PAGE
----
As I stated in yesterday’s article several of the concerns identified by regulators have already been solved, such as making AI decisions transparent. Good development practices and existing bank regulations already require financial institutions to perform extensive risk assessment, ensure training data meets high standards, requires AI-generated (or human generated) decisions are traceable, and that detailed technical documentation and human oversight is provided.
As such additional regulations are unlikely to help. Instead of writing regulations specific to AI I wish existing consumer protection regulations were better enforced, that would protect consumers from both bad humans and bad AI:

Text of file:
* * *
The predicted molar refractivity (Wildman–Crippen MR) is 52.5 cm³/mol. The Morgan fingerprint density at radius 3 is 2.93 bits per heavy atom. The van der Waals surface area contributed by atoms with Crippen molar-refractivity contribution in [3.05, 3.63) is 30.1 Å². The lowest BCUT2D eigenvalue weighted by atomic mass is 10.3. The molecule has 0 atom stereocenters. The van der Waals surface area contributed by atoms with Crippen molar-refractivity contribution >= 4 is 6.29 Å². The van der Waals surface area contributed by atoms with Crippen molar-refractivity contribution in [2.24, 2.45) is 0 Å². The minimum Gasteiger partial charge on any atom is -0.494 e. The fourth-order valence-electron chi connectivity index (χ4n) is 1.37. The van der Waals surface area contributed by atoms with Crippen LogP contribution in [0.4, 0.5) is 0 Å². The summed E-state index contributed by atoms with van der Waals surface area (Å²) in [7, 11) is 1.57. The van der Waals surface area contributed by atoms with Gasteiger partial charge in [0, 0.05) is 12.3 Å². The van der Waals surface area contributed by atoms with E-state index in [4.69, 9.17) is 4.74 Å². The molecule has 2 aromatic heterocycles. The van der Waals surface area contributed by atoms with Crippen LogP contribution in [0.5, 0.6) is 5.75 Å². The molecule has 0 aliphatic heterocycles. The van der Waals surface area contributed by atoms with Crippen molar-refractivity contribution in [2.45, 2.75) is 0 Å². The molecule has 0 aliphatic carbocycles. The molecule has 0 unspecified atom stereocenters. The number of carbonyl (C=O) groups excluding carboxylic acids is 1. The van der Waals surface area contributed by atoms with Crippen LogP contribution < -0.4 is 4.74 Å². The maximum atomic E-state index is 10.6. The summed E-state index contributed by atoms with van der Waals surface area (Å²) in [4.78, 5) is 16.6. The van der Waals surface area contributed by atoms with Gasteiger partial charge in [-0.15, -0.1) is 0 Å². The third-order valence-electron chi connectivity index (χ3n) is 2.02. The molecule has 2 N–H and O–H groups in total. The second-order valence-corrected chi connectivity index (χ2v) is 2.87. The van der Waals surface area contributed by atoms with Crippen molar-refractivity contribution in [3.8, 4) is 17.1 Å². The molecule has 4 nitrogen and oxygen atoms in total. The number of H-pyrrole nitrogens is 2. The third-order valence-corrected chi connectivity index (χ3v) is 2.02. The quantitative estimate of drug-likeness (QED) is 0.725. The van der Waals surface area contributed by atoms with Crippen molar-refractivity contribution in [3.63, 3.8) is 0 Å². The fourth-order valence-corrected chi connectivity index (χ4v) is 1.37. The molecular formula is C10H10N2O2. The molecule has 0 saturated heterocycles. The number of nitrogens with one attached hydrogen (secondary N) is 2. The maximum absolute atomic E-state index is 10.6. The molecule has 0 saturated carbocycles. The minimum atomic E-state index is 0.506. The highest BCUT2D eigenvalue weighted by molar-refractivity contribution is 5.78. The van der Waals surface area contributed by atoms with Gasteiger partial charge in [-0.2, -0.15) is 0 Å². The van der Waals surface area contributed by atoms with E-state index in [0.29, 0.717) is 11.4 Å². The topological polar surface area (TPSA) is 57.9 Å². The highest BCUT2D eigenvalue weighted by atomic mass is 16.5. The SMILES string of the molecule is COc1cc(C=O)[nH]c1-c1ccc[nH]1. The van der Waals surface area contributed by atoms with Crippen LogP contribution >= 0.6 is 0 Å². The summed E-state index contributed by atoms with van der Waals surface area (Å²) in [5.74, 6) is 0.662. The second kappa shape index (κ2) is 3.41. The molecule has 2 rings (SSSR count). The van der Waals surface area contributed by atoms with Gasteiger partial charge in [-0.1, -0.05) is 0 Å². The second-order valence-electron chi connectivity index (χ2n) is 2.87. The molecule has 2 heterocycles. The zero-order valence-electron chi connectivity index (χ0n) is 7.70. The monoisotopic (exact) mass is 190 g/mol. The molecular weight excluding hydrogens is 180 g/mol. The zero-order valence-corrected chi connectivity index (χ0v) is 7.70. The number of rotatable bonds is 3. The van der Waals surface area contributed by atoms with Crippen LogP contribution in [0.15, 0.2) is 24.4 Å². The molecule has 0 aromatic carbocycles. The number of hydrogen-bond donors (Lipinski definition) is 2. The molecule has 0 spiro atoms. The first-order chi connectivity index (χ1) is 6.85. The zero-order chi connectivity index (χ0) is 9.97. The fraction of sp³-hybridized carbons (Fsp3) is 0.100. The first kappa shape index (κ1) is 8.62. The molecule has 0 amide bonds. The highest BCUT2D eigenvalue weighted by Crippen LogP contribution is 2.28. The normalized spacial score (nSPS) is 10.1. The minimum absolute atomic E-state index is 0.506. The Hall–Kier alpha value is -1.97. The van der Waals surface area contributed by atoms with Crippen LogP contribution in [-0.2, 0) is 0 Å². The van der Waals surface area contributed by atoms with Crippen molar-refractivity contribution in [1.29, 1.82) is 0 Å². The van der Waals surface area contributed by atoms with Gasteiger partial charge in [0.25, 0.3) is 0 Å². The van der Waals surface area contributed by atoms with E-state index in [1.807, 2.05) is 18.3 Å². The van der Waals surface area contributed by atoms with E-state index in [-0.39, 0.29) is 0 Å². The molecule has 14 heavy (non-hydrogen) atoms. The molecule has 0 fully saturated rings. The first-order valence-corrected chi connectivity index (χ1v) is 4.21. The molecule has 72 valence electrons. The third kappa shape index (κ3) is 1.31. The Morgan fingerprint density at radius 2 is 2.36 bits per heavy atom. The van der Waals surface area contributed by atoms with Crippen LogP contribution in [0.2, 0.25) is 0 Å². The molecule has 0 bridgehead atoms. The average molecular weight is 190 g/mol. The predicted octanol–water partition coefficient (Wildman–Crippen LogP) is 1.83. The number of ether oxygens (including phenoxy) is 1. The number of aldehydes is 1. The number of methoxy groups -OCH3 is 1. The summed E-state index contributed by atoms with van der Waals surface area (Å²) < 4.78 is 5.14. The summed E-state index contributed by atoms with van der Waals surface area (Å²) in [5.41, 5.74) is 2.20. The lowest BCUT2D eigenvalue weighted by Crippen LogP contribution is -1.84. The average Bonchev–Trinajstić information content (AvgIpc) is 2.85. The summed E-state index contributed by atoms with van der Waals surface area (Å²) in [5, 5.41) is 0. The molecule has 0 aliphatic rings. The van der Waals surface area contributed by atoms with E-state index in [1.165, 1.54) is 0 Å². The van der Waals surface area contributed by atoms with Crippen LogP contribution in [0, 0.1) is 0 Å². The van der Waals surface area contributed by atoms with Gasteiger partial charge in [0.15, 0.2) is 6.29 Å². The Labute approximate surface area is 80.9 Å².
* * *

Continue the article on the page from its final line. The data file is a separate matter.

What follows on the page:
“Some corporate technology leaders say a proposed clampdown by European regulators on the use of artificial intelligence will run up costs and stifle innovation, just as companies are starting to unlock its potential.
Others say stronger oversight will help build public trust in AI systems, which have inflamed tensions over data privacy, consumer protection and misuse—especially in areas like facial recognition.
Thomas Donnelly, chief information officer of software firm BetterCloud Inc., said the proposed restrictions will have a negative impact on Europe’s technology sector over the long term, as companies elsewhere gain a competitive edge by continuing to develop cheaper and more efficient AI-powered applications.”
Overview by Tim Sloane, VP, Payments Innovation at Mercator Advisory Group